Amalin Haddad said she discovered the puma in her kitchen when she went down to make herself breakfast.
"I was making breakfast and all of a sudden… I thought it was a dog because I saw its legs first, but it was a puma. A puma, a puma like those you see in the zoo," Haddad said.
Local reports quoted Haddad as saying she enclosed the animal in her kitchen and quickly alerted the authorities who came to investigate.
Police indicated it was likely the animal was kept as a pet and either escaped or was released into the wild and was trying to make its way home when it came across the Haddad family home in the well-to-do Lo Curro neighborhood of Santiago.
"That's what the police think. That it belongs to someone because it didn't seem like a wild puma from the mountains. It was well cared for," Haddad explained.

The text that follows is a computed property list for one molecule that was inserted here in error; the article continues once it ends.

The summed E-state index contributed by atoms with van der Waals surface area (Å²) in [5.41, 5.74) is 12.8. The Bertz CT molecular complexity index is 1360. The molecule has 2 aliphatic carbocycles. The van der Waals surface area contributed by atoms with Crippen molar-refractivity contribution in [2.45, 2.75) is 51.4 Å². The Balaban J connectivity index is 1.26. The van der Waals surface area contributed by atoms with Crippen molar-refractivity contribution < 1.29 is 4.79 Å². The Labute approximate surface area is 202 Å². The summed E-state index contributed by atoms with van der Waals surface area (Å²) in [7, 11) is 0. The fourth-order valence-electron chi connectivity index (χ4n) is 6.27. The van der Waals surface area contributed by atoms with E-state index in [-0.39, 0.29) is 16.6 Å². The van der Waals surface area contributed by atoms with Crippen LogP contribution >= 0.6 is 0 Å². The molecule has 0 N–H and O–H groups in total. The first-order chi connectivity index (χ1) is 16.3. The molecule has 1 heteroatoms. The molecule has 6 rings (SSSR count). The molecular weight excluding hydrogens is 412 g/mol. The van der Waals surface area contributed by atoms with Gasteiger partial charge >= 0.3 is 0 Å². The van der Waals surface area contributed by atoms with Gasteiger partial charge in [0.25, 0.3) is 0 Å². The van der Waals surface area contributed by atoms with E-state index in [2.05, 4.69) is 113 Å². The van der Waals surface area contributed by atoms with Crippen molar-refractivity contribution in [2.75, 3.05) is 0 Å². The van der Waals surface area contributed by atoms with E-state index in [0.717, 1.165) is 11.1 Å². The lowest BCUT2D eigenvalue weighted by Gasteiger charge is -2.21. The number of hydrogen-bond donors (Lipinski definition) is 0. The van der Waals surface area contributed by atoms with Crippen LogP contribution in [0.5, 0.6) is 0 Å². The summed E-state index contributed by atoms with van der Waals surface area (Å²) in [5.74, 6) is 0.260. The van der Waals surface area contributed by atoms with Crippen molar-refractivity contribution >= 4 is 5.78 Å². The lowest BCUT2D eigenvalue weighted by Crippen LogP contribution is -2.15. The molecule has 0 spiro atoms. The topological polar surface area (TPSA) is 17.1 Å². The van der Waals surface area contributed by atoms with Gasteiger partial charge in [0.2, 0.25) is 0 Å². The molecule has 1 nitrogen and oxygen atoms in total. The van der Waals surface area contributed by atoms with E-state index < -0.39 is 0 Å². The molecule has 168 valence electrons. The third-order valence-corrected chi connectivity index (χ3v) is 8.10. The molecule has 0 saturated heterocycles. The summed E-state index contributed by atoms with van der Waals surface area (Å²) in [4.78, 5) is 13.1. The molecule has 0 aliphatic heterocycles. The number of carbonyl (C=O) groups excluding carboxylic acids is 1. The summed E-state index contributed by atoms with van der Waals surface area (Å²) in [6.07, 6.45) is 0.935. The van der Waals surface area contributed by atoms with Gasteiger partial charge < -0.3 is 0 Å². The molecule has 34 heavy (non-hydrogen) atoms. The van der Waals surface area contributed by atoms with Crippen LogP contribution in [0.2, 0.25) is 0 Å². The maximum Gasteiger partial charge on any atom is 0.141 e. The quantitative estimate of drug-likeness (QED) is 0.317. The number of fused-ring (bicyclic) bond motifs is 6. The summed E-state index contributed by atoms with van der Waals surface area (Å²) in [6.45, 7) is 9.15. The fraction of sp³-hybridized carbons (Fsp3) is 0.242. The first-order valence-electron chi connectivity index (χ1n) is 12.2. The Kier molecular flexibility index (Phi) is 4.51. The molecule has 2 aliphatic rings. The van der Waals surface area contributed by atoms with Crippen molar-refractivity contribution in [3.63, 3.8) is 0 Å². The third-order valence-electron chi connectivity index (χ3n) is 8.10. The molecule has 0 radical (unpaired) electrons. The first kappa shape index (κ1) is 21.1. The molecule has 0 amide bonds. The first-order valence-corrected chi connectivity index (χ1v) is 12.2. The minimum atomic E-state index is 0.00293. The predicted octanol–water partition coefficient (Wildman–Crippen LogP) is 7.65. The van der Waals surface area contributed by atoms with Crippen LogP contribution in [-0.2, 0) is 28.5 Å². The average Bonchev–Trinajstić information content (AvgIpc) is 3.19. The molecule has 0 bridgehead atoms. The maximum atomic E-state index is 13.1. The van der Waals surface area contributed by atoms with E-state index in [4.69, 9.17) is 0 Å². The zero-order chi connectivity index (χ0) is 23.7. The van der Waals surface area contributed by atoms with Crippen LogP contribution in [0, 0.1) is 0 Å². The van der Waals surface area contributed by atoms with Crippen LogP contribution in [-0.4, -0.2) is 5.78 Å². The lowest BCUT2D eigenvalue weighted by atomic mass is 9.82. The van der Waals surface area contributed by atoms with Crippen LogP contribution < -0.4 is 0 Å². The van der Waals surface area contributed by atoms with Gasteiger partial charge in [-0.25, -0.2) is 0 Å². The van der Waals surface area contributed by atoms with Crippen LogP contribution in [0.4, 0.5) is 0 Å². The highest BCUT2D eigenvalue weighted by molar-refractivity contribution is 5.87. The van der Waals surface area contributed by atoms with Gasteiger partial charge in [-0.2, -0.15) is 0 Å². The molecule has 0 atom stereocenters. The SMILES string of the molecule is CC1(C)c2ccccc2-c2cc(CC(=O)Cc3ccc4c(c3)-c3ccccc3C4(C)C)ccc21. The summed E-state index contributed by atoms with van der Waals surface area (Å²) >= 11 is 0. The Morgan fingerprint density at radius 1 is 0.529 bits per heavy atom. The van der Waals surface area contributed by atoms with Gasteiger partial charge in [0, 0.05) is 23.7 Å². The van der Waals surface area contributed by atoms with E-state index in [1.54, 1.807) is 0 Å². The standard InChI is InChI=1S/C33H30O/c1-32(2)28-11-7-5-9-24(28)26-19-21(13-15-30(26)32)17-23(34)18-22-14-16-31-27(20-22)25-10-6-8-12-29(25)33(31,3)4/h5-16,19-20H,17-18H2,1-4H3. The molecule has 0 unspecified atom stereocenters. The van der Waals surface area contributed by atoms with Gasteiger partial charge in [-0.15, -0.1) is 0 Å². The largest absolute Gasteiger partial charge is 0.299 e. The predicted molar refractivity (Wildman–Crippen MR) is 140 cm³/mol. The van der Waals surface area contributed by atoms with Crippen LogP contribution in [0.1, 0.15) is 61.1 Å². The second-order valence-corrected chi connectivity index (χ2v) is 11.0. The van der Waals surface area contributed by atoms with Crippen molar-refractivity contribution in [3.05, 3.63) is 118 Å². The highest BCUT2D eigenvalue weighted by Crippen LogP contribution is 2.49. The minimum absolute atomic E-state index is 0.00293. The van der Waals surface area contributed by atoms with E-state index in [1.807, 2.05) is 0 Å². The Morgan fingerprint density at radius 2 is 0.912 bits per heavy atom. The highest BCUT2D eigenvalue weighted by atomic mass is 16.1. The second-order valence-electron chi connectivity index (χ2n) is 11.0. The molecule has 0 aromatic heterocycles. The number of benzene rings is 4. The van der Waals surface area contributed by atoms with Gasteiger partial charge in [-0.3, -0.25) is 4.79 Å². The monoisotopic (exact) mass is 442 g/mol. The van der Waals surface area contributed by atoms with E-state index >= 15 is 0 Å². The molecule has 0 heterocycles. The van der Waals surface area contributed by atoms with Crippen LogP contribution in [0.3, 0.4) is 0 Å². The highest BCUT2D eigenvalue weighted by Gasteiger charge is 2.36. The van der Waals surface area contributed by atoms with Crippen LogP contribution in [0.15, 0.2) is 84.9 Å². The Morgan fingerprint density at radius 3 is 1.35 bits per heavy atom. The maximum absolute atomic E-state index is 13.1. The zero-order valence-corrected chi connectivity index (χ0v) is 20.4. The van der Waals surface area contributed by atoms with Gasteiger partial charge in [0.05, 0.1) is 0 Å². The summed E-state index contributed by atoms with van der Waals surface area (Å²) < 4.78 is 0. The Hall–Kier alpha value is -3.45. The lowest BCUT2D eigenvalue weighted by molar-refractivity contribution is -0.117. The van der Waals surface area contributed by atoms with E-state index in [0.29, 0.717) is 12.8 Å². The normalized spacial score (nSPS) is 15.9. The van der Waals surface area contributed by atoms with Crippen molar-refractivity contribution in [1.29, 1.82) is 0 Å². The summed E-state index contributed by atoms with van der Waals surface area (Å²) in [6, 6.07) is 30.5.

The cougar never attacked Haddad, her family or the family dog, perhaps because it was possibly domesticated.
However, that is not to say the deadly animal did not cause a stir.
Haddad's son, Nicolas Selma, said he was awoken by his mother's screams.
"I was sleeping when all of a sudden I heard screams, 'it's a puma!' I came down and we really had a puma locked in the kitchen," Selma said.
Officials from Chile's agricultural service, or SAG, were called in to safely remove the large cat from the family home.
Curious neighbors lined the street as they watched officials struggle to rescue the animal.
"The people from SAG [agricultural service] shot it with three darts so it would sleep so they could take it out, but I think he took them out, so it did not work. And that is why it has taken so long to get it out," a neighbor, Carolina Herrera, said.
The cougar, or mountain lion as it is also known as in much of North America, was eventually sedated and removed from the family home.
It was taken to the National Zoo where it was treated for minor injuries.
The SAG has yet to announce what will happen with the animal once it has recovered from its unlikely adventure.